Burkina Faso hotel attack gunmen named
Al Qaeda in the Islamic Maghreb (AQIM) on Monday named three gunmen behind a deadly attack on a top Burkina Faso hotel that has highlighted the growing reach of jihadist groups in west Africa, as French police joined in the probe.
Burkinabe troops fanned out across the capital, Ouagadougou, with security stepped up at key sites as visiting Benin President Thomas Boni Yayi pledged that west African nations would fight back against a mounting terrorist threat.
The toll from the weekend attack rose to 30 late Monday with the death of French-Moroccan photographer Leila Alaoui, Morocco's MAP news agency reported.
She was severely wounded when gunmen stormed the Splendid hotel and the nearby Cappuccino cafe she was visiting on Friday evening.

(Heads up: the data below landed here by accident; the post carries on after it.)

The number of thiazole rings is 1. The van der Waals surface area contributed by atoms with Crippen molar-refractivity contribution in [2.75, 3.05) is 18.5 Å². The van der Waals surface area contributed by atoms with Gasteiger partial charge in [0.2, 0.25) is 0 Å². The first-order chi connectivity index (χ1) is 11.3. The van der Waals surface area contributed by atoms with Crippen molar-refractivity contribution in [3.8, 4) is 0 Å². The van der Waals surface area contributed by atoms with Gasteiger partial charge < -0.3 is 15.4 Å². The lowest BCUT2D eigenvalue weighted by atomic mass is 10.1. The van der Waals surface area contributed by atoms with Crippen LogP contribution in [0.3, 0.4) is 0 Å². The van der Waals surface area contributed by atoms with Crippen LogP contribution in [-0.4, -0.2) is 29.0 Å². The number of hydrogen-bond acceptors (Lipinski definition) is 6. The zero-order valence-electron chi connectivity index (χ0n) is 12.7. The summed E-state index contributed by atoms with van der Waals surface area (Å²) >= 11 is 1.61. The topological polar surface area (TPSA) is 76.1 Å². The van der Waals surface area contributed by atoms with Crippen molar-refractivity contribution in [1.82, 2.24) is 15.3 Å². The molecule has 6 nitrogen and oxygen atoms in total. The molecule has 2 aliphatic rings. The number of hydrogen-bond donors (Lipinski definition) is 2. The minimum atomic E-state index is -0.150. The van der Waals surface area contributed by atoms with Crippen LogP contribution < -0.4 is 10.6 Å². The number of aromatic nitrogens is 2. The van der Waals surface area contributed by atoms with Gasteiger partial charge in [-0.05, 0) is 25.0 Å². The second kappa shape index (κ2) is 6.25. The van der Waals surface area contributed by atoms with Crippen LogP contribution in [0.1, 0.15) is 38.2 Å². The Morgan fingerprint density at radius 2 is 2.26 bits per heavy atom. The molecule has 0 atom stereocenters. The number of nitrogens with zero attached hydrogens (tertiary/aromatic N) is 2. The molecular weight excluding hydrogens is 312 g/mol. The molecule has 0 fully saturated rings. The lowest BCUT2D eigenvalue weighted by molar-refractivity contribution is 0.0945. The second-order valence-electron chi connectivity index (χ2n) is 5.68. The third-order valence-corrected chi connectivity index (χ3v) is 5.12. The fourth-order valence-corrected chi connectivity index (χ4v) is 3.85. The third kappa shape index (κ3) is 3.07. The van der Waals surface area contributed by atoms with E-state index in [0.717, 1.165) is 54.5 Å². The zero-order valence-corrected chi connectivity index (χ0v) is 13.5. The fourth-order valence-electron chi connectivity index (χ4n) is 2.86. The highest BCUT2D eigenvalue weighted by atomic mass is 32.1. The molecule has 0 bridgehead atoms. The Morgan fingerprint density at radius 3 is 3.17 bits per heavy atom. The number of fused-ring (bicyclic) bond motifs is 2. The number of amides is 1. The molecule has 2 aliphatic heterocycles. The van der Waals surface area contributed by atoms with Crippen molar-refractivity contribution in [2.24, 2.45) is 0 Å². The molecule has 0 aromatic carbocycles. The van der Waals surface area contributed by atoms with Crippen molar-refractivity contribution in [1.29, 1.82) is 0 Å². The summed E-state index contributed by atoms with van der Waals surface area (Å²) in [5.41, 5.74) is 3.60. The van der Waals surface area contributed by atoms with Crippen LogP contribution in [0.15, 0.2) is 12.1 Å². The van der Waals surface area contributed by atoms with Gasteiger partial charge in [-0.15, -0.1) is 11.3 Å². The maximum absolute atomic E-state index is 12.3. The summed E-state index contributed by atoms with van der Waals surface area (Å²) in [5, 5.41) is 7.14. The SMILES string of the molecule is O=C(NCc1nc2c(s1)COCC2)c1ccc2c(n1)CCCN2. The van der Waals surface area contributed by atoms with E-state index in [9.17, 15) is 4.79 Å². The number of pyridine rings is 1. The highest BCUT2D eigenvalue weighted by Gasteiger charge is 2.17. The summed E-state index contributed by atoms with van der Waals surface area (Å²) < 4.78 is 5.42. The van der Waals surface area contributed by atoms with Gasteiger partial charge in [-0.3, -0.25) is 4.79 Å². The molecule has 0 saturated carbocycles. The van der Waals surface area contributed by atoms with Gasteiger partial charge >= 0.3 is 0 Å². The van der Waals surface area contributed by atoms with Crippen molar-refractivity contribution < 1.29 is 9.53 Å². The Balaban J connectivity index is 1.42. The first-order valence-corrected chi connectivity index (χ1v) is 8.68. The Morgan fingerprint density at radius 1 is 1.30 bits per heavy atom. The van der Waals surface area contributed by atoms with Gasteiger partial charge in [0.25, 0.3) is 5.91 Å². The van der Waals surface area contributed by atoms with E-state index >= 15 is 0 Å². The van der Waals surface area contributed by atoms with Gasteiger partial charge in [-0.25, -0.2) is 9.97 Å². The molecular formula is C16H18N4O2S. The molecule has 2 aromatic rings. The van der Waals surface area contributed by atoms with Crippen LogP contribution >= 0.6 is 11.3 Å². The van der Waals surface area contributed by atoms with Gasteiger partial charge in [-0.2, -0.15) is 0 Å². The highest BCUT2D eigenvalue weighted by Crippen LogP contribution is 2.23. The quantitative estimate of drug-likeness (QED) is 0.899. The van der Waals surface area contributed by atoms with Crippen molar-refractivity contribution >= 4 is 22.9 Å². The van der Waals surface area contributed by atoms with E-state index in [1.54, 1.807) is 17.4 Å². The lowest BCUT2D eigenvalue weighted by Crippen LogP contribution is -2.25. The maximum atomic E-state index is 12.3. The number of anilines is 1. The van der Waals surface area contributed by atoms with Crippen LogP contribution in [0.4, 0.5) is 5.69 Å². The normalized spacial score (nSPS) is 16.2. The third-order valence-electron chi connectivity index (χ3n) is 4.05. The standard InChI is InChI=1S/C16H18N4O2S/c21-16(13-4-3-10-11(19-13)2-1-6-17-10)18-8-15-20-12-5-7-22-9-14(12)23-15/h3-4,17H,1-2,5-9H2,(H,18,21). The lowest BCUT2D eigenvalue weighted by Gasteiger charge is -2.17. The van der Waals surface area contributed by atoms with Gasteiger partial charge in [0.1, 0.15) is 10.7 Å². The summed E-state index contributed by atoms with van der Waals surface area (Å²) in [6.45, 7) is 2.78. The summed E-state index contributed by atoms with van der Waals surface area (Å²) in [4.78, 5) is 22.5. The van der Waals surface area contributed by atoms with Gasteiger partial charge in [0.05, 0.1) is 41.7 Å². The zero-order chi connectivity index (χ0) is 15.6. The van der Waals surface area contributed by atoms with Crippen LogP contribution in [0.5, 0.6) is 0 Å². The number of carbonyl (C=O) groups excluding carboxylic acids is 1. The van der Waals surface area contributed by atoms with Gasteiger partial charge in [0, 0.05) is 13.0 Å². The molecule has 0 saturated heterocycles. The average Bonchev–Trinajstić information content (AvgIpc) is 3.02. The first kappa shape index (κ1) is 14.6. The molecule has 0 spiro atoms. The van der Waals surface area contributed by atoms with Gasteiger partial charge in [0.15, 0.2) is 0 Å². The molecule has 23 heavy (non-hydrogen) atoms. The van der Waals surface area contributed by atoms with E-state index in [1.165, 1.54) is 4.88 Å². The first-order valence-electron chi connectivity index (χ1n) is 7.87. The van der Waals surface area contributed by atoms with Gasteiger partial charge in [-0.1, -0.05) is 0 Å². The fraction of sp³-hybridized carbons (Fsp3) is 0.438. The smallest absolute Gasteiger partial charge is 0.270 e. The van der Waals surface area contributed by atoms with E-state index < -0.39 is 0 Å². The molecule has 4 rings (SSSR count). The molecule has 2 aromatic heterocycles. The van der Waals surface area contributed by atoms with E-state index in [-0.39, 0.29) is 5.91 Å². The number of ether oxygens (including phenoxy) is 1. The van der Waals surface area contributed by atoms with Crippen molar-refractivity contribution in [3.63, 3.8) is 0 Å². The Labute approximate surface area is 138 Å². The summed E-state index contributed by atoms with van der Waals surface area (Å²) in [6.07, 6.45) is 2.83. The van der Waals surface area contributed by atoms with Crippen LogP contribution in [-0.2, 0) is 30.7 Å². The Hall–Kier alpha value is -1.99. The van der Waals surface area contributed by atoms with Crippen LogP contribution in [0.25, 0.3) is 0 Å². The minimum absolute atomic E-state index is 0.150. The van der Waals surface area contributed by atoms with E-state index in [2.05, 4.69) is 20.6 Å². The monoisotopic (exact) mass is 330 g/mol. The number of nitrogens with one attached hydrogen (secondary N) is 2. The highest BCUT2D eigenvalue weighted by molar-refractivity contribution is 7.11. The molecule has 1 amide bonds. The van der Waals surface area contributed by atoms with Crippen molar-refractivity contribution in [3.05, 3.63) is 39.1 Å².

Alaoui, who has had several international exhibitions of her work, was on assignment in Burkina for Amnesty International.
A source close to the investigation said 20 people were arrested on Sunday and Monday in connection with the attack, which killed more than a dozen foreigners. Some of those arrested were later released.
Boni Yayi, speaking on behalf of the 15-member Economic Community of West African States, said: "We're not going to just sit on our hands. We will react and respond".
He spoke as details emerged about a delayed, ill-equipped response from Burkina Faso's security forces, which have been weakened by recent political turmoil.
Twenty five of the victims have now been identified, public prosecutor Maiza Sereme told AFP, confirming that six Canadians and eight locals were among the victims.
Internal Security Minister Simon Compaore earlier said the foreign dead also included three Ukrainians, two French nationals, two Portuguese, two Swiss and a Dutch person.
The US State department has said an American also died.
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